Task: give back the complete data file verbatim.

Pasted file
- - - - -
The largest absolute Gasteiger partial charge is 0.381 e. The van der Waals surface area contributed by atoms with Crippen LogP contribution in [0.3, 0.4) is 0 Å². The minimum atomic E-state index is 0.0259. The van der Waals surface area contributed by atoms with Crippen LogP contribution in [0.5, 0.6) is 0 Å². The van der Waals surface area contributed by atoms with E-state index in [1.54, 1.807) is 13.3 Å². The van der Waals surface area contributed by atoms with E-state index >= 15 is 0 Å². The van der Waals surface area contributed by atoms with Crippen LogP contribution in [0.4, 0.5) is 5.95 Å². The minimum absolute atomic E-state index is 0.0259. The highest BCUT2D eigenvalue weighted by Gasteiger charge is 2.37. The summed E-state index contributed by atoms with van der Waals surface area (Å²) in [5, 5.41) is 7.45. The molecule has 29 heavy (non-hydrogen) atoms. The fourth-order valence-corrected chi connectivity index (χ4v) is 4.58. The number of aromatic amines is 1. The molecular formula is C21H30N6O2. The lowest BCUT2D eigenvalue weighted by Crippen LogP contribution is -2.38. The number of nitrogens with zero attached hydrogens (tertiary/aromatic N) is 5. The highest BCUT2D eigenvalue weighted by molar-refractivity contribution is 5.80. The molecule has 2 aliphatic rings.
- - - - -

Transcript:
The largest absolute Gasteiger partial charge is 0.381 e. The van der Waals surface area contributed by atoms with Crippen LogP contribution in [0.3, 0.4) is 0 Å². The minimum atomic E-state index is 0.0259. The van der Waals surface area contributed by atoms with Crippen LogP contribution in [0.5, 0.6) is 0 Å². The van der Waals surface area contributed by atoms with E-state index in [1.54, 1.807) is 13.3 Å². The van der Waals surface area contributed by atoms with E-state index >= 15 is 0 Å². The van der Waals surface area contributed by atoms with Crippen LogP contribution in [0.4, 0.5) is 5.95 Å². The minimum absolute atomic E-state index is 0.0259. The highest BCUT2D eigenvalue weighted by Gasteiger charge is 2.37. The summed E-state index contributed by atoms with van der Waals surface area (Å²) in [5, 5.41) is 7.45. The molecule has 29 heavy (non-hydrogen) atoms. The fourth-order valence-corrected chi connectivity index (χ4v) is 4.58. The number of aromatic amines is 1. The molecular formula is C21H30N6O2. The lowest BCUT2D eigenvalue weighted by Crippen LogP contribution is -2.38. The number of nitrogens with zero attached hydrogens (tertiary/aromatic N) is 5. The highest BCUT2D eigenvalue weighted by molar-refractivity contribution is 5.80. The molecule has 2 aliphatic rings.